Results 1 to 10 of 10

Math Help - cyclic function proof..

  1. #1
    MHF Contributor
    Joined
    Nov 2008
    Posts
    1,401

    cyclic function proof..

    prove that function f(x)=sinx +sinax
    is cyclic if and only if "a" is rational
    ??
    Follow Math Help Forum on Facebook and Google+

  2. #2
    is up to his old tricks again! Jhevon's Avatar
    Joined
    Feb 2007
    From
    New York, USA
    Posts
    11,663
    Thanks
    3
    Quote Originally Posted by transgalactic View Post
    prove that function f(x)=sinx +sinax
    is cyclic if and only if "a" is rational
    ??
    what is your definition of "cyclic"?
    Follow Math Help Forum on Facebook and Google+

  3. #3
    MHF Contributor
    Joined
    Nov 2008
    Posts
    1,401
    cyclic is a function which goes in cycles
    like sinx cosx etc..
    Follow Math Help Forum on Facebook and Google+

  4. #4
    MHF Contributor
    Opalg's Avatar
    Joined
    Aug 2007
    From
    Leeds, UK
    Posts
    4,041
    Thanks
    7
    Quote Originally Posted by transgalactic View Post
    prove that function f(x)=sinx +sinax
    is cyclic [the usual word is "periodic"] if and only if "a" is rational
    ??
    If a is rational, a=m/n, then it's easy to see that f is periodic, with period 2nπ.

    It's harder to prove the converse. Suppose that f(x) is periodic. Then f''(x) = -\sin(x) -a^2\sin(ax) will also be periodic, with the same period. But when x=0, f(0)=f''(0)=0. If there is another point, say x=c, at which f(c)=f''(c)=0, and a≠1, then you should be able to show that sin(c) = sin(ac) = 0. With c≠0, this is only possible if a is rational. But if there is no such point c then f cannot be periodic.
    Follow Math Help Forum on Facebook and Google+

  5. #5
    MHF Contributor
    Joined
    Nov 2008
    Posts
    1,401
    you said that if f(0)=f'(0)=f''(0)=0
    but when there is another point which gives the same result
    then its not periodic
    but why should differ +1 and -1

    how to use this definition a=m/n of a rational number in this proof
    ?
    Follow Math Help Forum on Facebook and Google+

  6. #6
    MHF Contributor Mathstud28's Avatar
    Joined
    Mar 2008
    From
    Pennsylvania
    Posts
    3,641
    Quote Originally Posted by Opalg View Post
    If a is rational, a=m/n, then it's easy to see that f is periodic, with period 2nπ.

    It's harder to prove the converse. Suppose that f(x) is periodic. Then f''(x) = -\sin(x) -a^2\sin(ax) will also be periodic, with the same period. But when x=0, f(0)=f''(0)=0. If there is another point, say x=c, at which f(c)=f''(c)=0, and a≠1, then you should be able to show that sin(c) = sin(ac) = 0. With c≠0, this is only possible if a is rational. But if there is no such point c then f cannot be periodic.
    Question? Maybe I am misremembering but doesnt the period of \sin(ax)+\sin(bx) have something to do with \text{gcf}(a,b) or \text{gcd}(a,b) or something? If so wouldn't that suffice to show that because a is irrational that this doesnt make sense?
    Follow Math Help Forum on Facebook and Google+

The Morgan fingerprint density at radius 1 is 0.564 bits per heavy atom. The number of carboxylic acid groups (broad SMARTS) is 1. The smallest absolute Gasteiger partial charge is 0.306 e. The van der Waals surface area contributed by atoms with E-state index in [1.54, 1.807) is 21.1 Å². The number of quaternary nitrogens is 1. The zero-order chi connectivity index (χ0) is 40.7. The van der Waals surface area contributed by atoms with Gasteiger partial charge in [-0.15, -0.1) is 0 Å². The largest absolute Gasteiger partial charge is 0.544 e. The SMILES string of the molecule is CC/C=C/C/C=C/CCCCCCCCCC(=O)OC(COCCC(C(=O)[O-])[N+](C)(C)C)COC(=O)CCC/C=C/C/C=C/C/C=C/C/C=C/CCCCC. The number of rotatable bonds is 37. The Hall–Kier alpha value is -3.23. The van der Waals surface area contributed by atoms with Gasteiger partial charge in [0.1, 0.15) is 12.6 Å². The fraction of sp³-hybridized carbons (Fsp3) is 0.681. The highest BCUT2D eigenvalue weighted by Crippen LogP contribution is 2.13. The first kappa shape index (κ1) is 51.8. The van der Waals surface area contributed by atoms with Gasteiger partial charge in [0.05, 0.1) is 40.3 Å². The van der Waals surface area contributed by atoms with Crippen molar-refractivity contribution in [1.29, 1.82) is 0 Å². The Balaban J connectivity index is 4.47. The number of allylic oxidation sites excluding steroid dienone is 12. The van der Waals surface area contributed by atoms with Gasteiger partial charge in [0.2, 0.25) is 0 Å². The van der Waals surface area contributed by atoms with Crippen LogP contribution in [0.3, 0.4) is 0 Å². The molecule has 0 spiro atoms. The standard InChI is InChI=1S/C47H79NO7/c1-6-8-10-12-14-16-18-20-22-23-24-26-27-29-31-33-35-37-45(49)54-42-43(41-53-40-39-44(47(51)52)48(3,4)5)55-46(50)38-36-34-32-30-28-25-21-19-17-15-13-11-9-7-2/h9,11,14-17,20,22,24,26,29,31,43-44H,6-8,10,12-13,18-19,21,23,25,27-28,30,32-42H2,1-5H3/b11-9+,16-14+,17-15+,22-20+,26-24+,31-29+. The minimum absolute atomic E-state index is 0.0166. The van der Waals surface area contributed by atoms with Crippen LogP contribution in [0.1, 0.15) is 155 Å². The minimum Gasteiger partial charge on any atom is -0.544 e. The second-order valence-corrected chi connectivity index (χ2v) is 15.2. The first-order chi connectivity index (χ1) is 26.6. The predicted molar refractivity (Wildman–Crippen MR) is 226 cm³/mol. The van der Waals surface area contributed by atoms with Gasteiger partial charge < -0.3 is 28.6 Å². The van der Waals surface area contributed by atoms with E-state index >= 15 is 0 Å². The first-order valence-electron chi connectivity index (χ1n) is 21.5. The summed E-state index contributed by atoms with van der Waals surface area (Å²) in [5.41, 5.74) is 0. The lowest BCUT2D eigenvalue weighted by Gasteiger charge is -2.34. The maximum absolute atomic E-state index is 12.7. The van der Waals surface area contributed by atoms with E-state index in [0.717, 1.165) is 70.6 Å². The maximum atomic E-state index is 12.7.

7. #7
    MHF Contributor
    Joined
    Nov 2008
    Posts
    1,401
    i dont know how to prove this thing
    Follow Math Help Forum on Facebook and Google+

  8. #8
    MHF Contributor chiph588@'s Avatar
    Joined
    Sep 2008
    From
    Champaign, Illinois
    Posts
    1,163
    Quote Originally Posted by Opalg View Post
    If there is another point, say x=c, at which f(c)=f''(c)=0, and a≠1, then you should be able to show that sin(c) = sin(ac) = 0. With c≠0, this is only possible if a is rational. But if there is no such point c then f cannot be periodic.
    How do you know this?
    Follow Math Help Forum on Facebook and Google+

  9. #9
    MHF Contributor
    Joined
    Nov 2008
    Posts
    1,401
    i know that i need to use
    the definition that if a number is rational
    then it ca be represented by two whole numbers a/b

    what to do here?
    Follow Math Help Forum on Facebook and Google+

  10. #10
    MHF Contributor
    Opalg's Avatar
    Joined
    Aug 2007
    From
    Leeds, UK
    Posts
    4,041
    Thanks
    7
    Quote Originally Posted by transgalactic View Post
    i know that i need to use
    the definition that if a number is rational
    then it ca be represented by two whole numbers a/b

    what to do here?
    See my previous comment (#4 above). If f(x)=\sin x +\sin ax is periodic, with period c, then \sin c +\sin ac = f(c) = f(0) = 0 . The second derivative f''(x)=-\sin x - a^2\sin ax will also be periodic with period c, and therefore -\sin c - a^2\sin ac = 0. Add those two equations together, and you see that (1-a^2)\sin ac = 0. Assuming that 1-a^2\ne0, it follows that \sin ac=0. Since \sin c +\sin ac = 0, it also follows that \sin c=0.

    But if \sin x = 0 then x must be a multiple of π. Therefore both c and ac are multiples of π, say c=nπ and ac=mπ. Then a=m/n, which is rational.
    Last edited by Opalg; December 16th 2008 at 11:33 AM. Reason: corrected typos
    Follow Math Help Forum on Facebook and Google+

Similar Math Help Forum Discussions

  1. Cyclic group, relatively prime numbers proof
    Posted in the Algebra Forum
    Replies: 1
    Last Post: October 11th 2011, 09:45 PM
  2. theoretical question on cyclic function
    Posted in the Differential Equations Forum
    Replies: 0
    Last Post: October 22nd 2010, 02:01 AM
  3. Is My Answer Close to Right? Cyclic Group Proof
    Posted in the Advanced Algebra Forum
    Replies: 3
    Last Post: December 10th 2009, 08:22 AM
  4. Prove cyclic subroups => cyclic group
    Posted in the Advanced Algebra Forum
    Replies: 7
    Last Post: October 11th 2009, 08:36 PM
  5. Replies: 1
    Last Post: May 17th 2009, 05:12 AM

Search Tags


/mathhelpforum @mathhelpforum